3 Essential Tips for Beating Writer’s Block

The marketing world is fast-paced and constantly changing, often requiring loads of work to be completed under tight, last-minute deadlines. And while this can be stressful, it’s not necessarily a problem if you can still chug along, putting out content at a steady clip.

But what happens when that flow of ideas comes to a screeching halt? It’s the adversary nobody wants to face but eventually strikes everyone: writer’s block.

Now, before you completely give up on yourself and hurl your cup of coffee at the wall in frustration, take a deep breath. Writer’s block is an inevitable challenge, but the good news is that it can be overcome.

And while there are plenty of weird tips out there (writers and marketers do tend to be an eclectic bunch, after all), we’ve narrowed our list down to three tried-and-true, most effective methods to help you beat writer’s block.

Get away!

While completely dropping work for half an hour when an all-important deadline is breathing down your neck may seem like a terrible idea, it’s actually one of the best things you can do to refuel your creative juices. And this doesn’t mean to procrastinate your work until it’s too late, or to start binge-watching your favorite show on Netflix.

As Buffer explains, “On average, our brains are only able to focus for 90 minutes and need at least 20 minutes rest thereafter.” These 20-30 minute breaks are essential for refreshing your creativity and your attention span, making it more likely that you’ll be able to come back with a fresh perspective on your previously-insurmountable challenge.

To get the best use of your 20 minutes, get away from your desk! If possible, take a walk outside. The further you can get from your desk, the easier it is to put aside the stresses of your current task and let your mind wander, giving you a mental boost and putting you in the right mindset for when you get back to work.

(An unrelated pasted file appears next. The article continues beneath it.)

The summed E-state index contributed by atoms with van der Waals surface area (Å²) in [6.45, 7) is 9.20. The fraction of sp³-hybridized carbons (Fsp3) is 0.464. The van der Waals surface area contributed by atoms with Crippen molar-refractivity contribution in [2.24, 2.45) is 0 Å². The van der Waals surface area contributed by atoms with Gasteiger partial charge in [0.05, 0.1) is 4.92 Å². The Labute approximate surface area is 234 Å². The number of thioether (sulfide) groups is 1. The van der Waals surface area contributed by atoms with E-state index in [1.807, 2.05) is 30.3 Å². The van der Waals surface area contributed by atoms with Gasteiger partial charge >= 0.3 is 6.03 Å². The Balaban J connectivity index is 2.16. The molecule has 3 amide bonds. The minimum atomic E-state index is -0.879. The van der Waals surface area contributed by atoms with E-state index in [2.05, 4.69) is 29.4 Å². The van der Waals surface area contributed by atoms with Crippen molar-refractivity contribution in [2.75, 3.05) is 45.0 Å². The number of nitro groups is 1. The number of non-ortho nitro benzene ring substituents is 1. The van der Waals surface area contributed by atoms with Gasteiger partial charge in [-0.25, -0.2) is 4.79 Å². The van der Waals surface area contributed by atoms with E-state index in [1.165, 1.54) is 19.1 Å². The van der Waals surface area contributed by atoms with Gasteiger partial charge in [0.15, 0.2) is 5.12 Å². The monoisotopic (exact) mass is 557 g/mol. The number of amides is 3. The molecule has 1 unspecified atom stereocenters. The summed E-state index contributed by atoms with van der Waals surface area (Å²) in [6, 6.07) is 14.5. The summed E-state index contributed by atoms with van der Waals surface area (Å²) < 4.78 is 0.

Don’t fear bad ideas

After your 30 minute walk/ping pong session/whatever, it’s time to get back to work. And while it’s understandable that you’d only want to write down your absolute best ideas, your initial brainstorming session should see everything that pops into your head get written down. Yes, even the bad ideas.

Writing for Inc. Magazine, Geoffrey James noted, “If you’re brainstorming, the dumbest thing you can do is characterize an idea as ‘bad.’ Yes, there are bad ideas, but they’re the fertilizer out of which good ideas grow.”

Sure, one of your ideas may seem completely ridiculous when you first write it down. It may be so off-the-wall that it hardly even relates to the task at hand. But being immediately dismissive of such ideas can create a major stumbling block in your creative process.

Quite often, that “bad” idea serves as inspiration for something that works. In some cases, a fine-tuned “bad” idea could ultimately be what saves the day.

Eliminate distractions

Eliminating distractions is a must if you wish to keep writer’s block at bay. While giving yourself the occasional break can be healthy and rejuvenating, allowing yourself to become easily distracted will only ensure that you never get the task done (which will only make your job more stressful).

As useful as technology is, it has rapidly proven to be one of the greatest distractors available: email, social media, push notifications, and more constantly interrupt as you’re trying to refocus on your major project.

So what can you do? Start by completely limiting those tech interruptions. Turn off your push notifications, minimize your email (if allowed), and close your Web browser to keep you focused on the task at hand.

Forbes recommends creating an active plan to minimize the distractions that are most detrimental to your work, which may not be tech-related at all—a messy work area can be just as distracting as frequent email notifications.

Make sure others are aware of your efforts to reduce distractions. This not only decreases the likelihood that you’ll be interrupted just as you’re finally getting a good idea; it can also increase your accountability by having others check in on your efforts (and results) at designated intervals.

Conclusion

Whether your writer’s block has been brought about by burnout, stress, fear of bad ideas, or simply having too many distractions, implementing these tactics can help you get back on track and make better use of your time.

And as you use these tricks to beat writer’s block, you’ll find your work much more enjoyable and get far better results.

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